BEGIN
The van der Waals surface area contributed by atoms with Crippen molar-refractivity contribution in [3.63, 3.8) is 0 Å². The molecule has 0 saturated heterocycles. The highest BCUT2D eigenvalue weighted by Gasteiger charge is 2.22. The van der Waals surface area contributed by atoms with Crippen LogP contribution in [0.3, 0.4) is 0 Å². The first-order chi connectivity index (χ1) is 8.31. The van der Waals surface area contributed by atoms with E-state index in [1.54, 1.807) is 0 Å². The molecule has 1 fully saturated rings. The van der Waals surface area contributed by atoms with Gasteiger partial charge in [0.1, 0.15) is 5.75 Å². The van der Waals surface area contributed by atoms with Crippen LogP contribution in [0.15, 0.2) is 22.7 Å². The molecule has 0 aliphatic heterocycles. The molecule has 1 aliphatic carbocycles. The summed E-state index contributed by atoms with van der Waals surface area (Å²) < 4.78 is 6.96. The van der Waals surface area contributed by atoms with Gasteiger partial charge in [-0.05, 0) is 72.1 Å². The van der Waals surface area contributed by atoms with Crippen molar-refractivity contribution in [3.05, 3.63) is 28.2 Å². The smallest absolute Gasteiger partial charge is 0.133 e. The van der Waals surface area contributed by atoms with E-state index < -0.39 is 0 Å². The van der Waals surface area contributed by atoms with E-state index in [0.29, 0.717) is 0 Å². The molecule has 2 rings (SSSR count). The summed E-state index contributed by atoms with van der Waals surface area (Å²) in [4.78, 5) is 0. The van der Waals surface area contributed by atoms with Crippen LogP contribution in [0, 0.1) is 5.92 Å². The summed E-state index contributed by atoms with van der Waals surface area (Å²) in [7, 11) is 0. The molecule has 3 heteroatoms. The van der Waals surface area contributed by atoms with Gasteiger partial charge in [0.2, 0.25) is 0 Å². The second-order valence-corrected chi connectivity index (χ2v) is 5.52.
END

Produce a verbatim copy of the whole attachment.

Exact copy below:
The van der Waals surface area contributed by atoms with Crippen molar-refractivity contribution in [3.63, 3.8) is 0 Å². The molecule has 0 saturated heterocycles. The highest BCUT2D eigenvalue weighted by Gasteiger charge is 2.22. The van der Waals surface area contributed by atoms with Crippen LogP contribution in [0.3, 0.4) is 0 Å². The first-order chi connectivity index (χ1) is 8.31. The van der Waals surface area contributed by atoms with E-state index in [1.54, 1.807) is 0 Å². The molecule has 1 fully saturated rings. The van der Waals surface area contributed by atoms with Gasteiger partial charge in [0.1, 0.15) is 5.75 Å². The van der Waals surface area contributed by atoms with Crippen LogP contribution in [0.15, 0.2) is 22.7 Å². The molecule has 0 aliphatic heterocycles. The molecule has 1 aliphatic carbocycles. The summed E-state index contributed by atoms with van der Waals surface area (Å²) < 4.78 is 6.96. The van der Waals surface area contributed by atoms with Gasteiger partial charge in [-0.05, 0) is 72.1 Å². The van der Waals surface area contributed by atoms with Crippen molar-refractivity contribution in [3.05, 3.63) is 28.2 Å². The smallest absolute Gasteiger partial charge is 0.133 e. The van der Waals surface area contributed by atoms with E-state index < -0.39 is 0 Å². The van der Waals surface area contributed by atoms with E-state index in [0.29, 0.717) is 0 Å². The molecule has 2 rings (SSSR count). The summed E-state index contributed by atoms with van der Waals surface area (Å²) in [4.78, 5) is 0. The van der Waals surface area contributed by atoms with Crippen LogP contribution in [0, 0.1) is 5.92 Å². The summed E-state index contributed by atoms with van der Waals surface area (Å²) in [7, 11) is 0. The molecule has 3 heteroatoms. The van der Waals surface area contributed by atoms with Gasteiger partial charge in [0.2, 0.25) is 0 Å². The second-order valence-corrected chi connectivity index (χ2v) is 5.52.